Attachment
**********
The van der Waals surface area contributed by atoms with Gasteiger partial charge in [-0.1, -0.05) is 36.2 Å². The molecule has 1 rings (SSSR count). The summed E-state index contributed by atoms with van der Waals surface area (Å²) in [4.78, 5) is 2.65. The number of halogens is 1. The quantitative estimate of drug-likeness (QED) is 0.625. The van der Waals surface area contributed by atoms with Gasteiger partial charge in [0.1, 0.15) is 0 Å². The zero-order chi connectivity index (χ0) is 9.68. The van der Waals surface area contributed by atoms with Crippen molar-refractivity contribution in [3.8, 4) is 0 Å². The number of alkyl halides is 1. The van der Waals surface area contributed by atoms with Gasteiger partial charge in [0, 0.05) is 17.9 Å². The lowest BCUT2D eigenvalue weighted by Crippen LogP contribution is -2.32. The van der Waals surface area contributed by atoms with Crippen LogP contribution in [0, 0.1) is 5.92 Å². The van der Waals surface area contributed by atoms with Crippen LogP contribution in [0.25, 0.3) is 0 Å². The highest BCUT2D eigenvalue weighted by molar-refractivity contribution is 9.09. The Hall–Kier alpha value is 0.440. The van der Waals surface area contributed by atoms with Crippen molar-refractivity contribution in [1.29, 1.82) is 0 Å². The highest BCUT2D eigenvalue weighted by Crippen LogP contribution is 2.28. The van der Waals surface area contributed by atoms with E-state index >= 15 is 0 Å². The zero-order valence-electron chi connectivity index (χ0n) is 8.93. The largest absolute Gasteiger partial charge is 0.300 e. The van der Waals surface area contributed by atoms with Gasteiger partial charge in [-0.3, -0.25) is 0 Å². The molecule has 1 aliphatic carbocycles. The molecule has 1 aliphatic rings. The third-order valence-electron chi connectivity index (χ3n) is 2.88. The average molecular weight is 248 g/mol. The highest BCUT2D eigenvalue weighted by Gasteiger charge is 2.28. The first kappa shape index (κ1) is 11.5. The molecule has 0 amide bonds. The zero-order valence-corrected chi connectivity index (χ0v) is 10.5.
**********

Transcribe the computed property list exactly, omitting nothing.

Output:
The van der Waals surface area contributed by atoms with Gasteiger partial charge in [-0.1, -0.05) is 36.2 Å². The molecule has 1 rings (SSSR count). The summed E-state index contributed by atoms with van der Waals surface area (Å²) in [4.78, 5) is 2.65. The number of halogens is 1. The quantitative estimate of drug-likeness (QED) is 0.625. The van der Waals surface area contributed by atoms with Gasteiger partial charge in [0.1, 0.15) is 0 Å². The zero-order chi connectivity index (χ0) is 9.68. The van der Waals surface area contributed by atoms with Crippen molar-refractivity contribution in [3.8, 4) is 0 Å². The number of alkyl halides is 1. The van der Waals surface area contributed by atoms with Gasteiger partial charge in [0, 0.05) is 17.9 Å². The lowest BCUT2D eigenvalue weighted by Crippen LogP contribution is -2.32. The van der Waals surface area contributed by atoms with Crippen LogP contribution in [0, 0.1) is 5.92 Å². The van der Waals surface area contributed by atoms with Crippen LogP contribution in [0.25, 0.3) is 0 Å². The highest BCUT2D eigenvalue weighted by molar-refractivity contribution is 9.09. The Hall–Kier alpha value is 0.440. The van der Waals surface area contributed by atoms with Crippen molar-refractivity contribution in [1.29, 1.82) is 0 Å². The highest BCUT2D eigenvalue weighted by Crippen LogP contribution is 2.28. The van der Waals surface area contributed by atoms with E-state index >= 15 is 0 Å². The zero-order valence-electron chi connectivity index (χ0n) is 8.93. The largest absolute Gasteiger partial charge is 0.300 e. The van der Waals surface area contributed by atoms with Gasteiger partial charge in [-0.3, -0.25) is 0 Å². The molecule has 1 aliphatic carbocycles. The molecule has 1 aliphatic rings. The third-order valence-electron chi connectivity index (χ3n) is 2.88. The average molecular weight is 248 g/mol. The highest BCUT2D eigenvalue weighted by Gasteiger charge is 2.28. The first kappa shape index (κ1) is 11.5. The molecule has 0 amide bonds. The zero-order valence-corrected chi connectivity index (χ0v) is 10.5.